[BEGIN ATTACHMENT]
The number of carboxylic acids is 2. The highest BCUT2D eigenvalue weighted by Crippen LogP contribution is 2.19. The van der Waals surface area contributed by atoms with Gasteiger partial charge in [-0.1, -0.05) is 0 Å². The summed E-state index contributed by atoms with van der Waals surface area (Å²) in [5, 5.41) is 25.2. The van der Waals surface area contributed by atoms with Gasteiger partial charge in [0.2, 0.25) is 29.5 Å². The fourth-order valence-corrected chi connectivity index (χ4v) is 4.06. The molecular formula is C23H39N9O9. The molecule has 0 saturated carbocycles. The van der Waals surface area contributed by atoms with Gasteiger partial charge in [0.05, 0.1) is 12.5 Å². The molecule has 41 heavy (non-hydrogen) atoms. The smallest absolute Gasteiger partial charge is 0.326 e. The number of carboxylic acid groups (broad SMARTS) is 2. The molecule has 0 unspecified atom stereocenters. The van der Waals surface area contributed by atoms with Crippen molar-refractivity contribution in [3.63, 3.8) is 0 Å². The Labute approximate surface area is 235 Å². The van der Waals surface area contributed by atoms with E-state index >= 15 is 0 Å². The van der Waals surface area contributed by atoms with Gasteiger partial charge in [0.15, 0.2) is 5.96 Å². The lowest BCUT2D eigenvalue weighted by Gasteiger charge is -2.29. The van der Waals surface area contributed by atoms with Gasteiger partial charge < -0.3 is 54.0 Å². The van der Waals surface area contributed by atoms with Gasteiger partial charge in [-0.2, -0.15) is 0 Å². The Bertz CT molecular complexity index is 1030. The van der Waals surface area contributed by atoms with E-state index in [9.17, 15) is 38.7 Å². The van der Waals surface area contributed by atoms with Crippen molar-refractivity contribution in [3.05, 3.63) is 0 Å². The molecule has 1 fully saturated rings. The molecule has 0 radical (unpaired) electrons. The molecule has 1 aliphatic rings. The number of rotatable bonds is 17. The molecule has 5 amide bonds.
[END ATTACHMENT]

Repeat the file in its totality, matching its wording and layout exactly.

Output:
The number of carboxylic acids is 2. The highest BCUT2D eigenvalue weighted by Crippen LogP contribution is 2.19. The van der Waals surface area contributed by atoms with Gasteiger partial charge in [-0.1, -0.05) is 0 Å². The summed E-state index contributed by atoms with van der Waals surface area (Å²) in [5, 5.41) is 25.2. The van der Waals surface area contributed by atoms with Gasteiger partial charge in [0.2, 0.25) is 29.5 Å². The fourth-order valence-corrected chi connectivity index (χ4v) is 4.06. The molecular formula is C23H39N9O9. The molecule has 0 saturated carbocycles. The van der Waals surface area contributed by atoms with Gasteiger partial charge in [0.05, 0.1) is 12.5 Å². The molecule has 41 heavy (non-hydrogen) atoms. The smallest absolute Gasteiger partial charge is 0.326 e. The number of carboxylic acid groups (broad SMARTS) is 2. The molecule has 0 unspecified atom stereocenters. The van der Waals surface area contributed by atoms with Crippen molar-refractivity contribution in [3.63, 3.8) is 0 Å². The Labute approximate surface area is 235 Å². The van der Waals surface area contributed by atoms with E-state index >= 15 is 0 Å². The van der Waals surface area contributed by atoms with Gasteiger partial charge in [0.15, 0.2) is 5.96 Å². The lowest BCUT2D eigenvalue weighted by Gasteiger charge is -2.29. The van der Waals surface area contributed by atoms with Gasteiger partial charge < -0.3 is 54.0 Å². The van der Waals surface area contributed by atoms with Gasteiger partial charge in [-0.2, -0.15) is 0 Å². The Bertz CT molecular complexity index is 1030. The van der Waals surface area contributed by atoms with E-state index in [9.17, 15) is 38.7 Å². The van der Waals surface area contributed by atoms with Crippen molar-refractivity contribution in [3.05, 3.63) is 0 Å². The molecule has 1 fully saturated rings. The molecule has 0 radical (unpaired) electrons. The molecule has 1 aliphatic rings. The number of rotatable bonds is 17. The molecule has 5 amide bonds.